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DTIs still on the Reserve Bank’s radar

Almost half of Auckland first home buyers have mortgages that are over five times their annual income – and that makes debt-to-income (DTI) ratios a hot topic again.

Monday, August 12th 2019, 5:42PM 1 Comment

by Miriam Bell

For the first time today, the Reserve Bank released new mortgage data showing the total borrower debt compared to borrower income for owner occupiers and first home buyers.

And it shows that DTI levels for borrowers around New Zealand remain high.

While the Reserve Bank doesn’t have a threshold for when a DTI is considered high, it keeps a particularly close watch on new mortgage lending with a DTI of over five.

Nearly a third (31%) of borrowers nationwide took out mortgages with a DTI of over five in June 2019, while 33% of first home buyer had mortgage debt of over five.

In Auckland, almost half of first home buyer debt was at a DTI over five but first home buyers most commonly borrow between four to five times the size of their income.

But the Reserve Bank’s financial system policy head, Toby Fiennes, says that while the ratios remain high, they have actually reduced over the last two years.

Back in June 2017, 37% of borrowers nationwide had mortgage debt of over five while 35% of first home buyers did.

For this reason, Fiennes says that even if the Reserve Bank had a DTI tool in its macro-prudential toolkit – as it has long wanted – they would be very unlikely to use it now.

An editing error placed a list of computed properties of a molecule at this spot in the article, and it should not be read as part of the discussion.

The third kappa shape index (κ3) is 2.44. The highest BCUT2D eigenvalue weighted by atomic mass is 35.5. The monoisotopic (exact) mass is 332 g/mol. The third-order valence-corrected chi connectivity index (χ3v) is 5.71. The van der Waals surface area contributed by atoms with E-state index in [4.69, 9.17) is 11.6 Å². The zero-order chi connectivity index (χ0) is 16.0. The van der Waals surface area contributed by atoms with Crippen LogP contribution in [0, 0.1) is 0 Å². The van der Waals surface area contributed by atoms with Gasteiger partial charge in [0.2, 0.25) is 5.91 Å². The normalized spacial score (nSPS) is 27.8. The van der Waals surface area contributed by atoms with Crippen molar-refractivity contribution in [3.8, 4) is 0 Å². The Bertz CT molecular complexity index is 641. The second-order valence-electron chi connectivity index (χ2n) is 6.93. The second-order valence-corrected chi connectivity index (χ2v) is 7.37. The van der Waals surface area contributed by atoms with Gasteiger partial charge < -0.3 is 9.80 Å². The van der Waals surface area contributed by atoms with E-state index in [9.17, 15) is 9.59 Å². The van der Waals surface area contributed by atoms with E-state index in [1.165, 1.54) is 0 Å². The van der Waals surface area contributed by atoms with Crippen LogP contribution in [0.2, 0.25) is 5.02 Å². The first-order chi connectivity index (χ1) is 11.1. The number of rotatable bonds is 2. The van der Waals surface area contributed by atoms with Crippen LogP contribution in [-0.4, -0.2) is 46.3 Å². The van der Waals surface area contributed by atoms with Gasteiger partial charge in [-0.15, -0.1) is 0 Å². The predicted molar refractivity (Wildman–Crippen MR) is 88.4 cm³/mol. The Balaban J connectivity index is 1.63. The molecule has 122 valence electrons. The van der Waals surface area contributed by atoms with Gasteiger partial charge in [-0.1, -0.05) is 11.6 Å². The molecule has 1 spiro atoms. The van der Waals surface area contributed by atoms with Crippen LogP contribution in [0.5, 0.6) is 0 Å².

“The levels of DTIs are high, but not extraordinarily high. We would have to have a pretty sound reason for introducing restrictions into the market.”

While the Reserve Bank was worried about the levels a few years ago, there are other factors at play now, with the lower interest rate environment more supportive of higher DTIs, he says.

“But we are on the record as saying we would like to have a DTI tool in the toolbox and if we did, and the levels started trending upwards again, we would consider using it.”

The second phase of the review into the Reserve Bank Act will be looking at its macro-prudential toolkit and DTIs are a part of that.

Consultation on phase two of the review is closing at the end of this week and there are likely to be decisions on key issues raised later this year, Fiennes adds.

Despite this drive towards a DTI tool, today’s release of the new DTI data, which the Reserve Bank has been collecting for several years, is not intended to push Government on the issue.

“It just happens that now is the time when we have enough confidence in the data and we feel we can put it out there.”

The DTI data is based on banks’ summary data of the debt and income of their new mortgage customers.

Reserve Bank head of data and statistics Steffi Schuster says it is intended to help the Reserve Bank better understand risks to financial stability from mortgage lending activity.

That’s because households with higher debt levels relative to their income may be more at risk of defaulting on mortgage repayments.

Also, borrowers with higher debt levels relative to their income are more likely to reduce spending in response to shocks, like a loss of income or higher interest rates.

Schuster says the DTI data can also help assess housing affordability for recent homebuyers and can be used with other information to gain richer insights into the housing market.

“For example, by comparing DTI figures with loan to valuation data, we can better understand risks from households with a combination of large loans relative to the value of their property, and large loans relative to their income.”

The Reserve Bank has now made monthly DTI data available from June 2017 onwards and, going forward, the data will be published quarterly.